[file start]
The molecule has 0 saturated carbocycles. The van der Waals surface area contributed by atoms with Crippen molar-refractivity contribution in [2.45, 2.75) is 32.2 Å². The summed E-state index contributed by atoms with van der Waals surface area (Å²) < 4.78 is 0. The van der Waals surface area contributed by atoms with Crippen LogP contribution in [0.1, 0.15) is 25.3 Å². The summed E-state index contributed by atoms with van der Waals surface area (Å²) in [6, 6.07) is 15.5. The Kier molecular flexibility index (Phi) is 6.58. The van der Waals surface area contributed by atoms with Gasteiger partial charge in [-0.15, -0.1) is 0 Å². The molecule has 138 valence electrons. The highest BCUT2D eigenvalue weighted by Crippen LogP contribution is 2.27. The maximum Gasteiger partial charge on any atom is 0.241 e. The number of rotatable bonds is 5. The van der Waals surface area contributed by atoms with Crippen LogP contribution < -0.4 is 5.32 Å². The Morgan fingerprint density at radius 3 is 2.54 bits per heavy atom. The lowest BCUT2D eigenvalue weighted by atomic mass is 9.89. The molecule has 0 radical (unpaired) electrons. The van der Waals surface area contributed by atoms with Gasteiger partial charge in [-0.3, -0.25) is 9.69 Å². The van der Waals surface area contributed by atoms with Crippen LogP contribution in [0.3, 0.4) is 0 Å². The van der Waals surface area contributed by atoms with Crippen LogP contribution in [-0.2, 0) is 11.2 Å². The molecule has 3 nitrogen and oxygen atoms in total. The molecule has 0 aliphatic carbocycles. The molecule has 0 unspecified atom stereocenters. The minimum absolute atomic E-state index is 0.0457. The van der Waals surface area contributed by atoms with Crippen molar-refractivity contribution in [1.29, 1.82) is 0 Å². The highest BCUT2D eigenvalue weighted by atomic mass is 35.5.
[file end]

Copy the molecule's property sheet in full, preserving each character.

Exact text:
The molecule has 0 saturated carbocycles. The van der Waals surface area contributed by atoms with Crippen molar-refractivity contribution in [2.45, 2.75) is 32.2 Å². The summed E-state index contributed by atoms with van der Waals surface area (Å²) < 4.78 is 0. The van der Waals surface area contributed by atoms with Crippen LogP contribution in [0.1, 0.15) is 25.3 Å². The summed E-state index contributed by atoms with van der Waals surface area (Å²) in [6, 6.07) is 15.5. The Kier molecular flexibility index (Phi) is 6.58. The van der Waals surface area contributed by atoms with Gasteiger partial charge in [-0.15, -0.1) is 0 Å². The molecule has 138 valence electrons. The highest BCUT2D eigenvalue weighted by Crippen LogP contribution is 2.27. The maximum Gasteiger partial charge on any atom is 0.241 e. The number of rotatable bonds is 5. The van der Waals surface area contributed by atoms with Crippen LogP contribution < -0.4 is 5.32 Å². The Morgan fingerprint density at radius 3 is 2.54 bits per heavy atom. The lowest BCUT2D eigenvalue weighted by atomic mass is 9.89. The molecule has 0 radical (unpaired) electrons. The van der Waals surface area contributed by atoms with Gasteiger partial charge in [-0.3, -0.25) is 9.69 Å². The van der Waals surface area contributed by atoms with Crippen LogP contribution in [0.3, 0.4) is 0 Å². The van der Waals surface area contributed by atoms with Crippen LogP contribution in [-0.2, 0) is 11.2 Å². The molecule has 3 nitrogen and oxygen atoms in total. The molecule has 0 aliphatic carbocycles. The molecule has 0 unspecified atom stereocenters. The minimum absolute atomic E-state index is 0.0457. The van der Waals surface area contributed by atoms with Crippen molar-refractivity contribution in [1.29, 1.82) is 0 Å². The highest BCUT2D eigenvalue weighted by atomic mass is 35.5.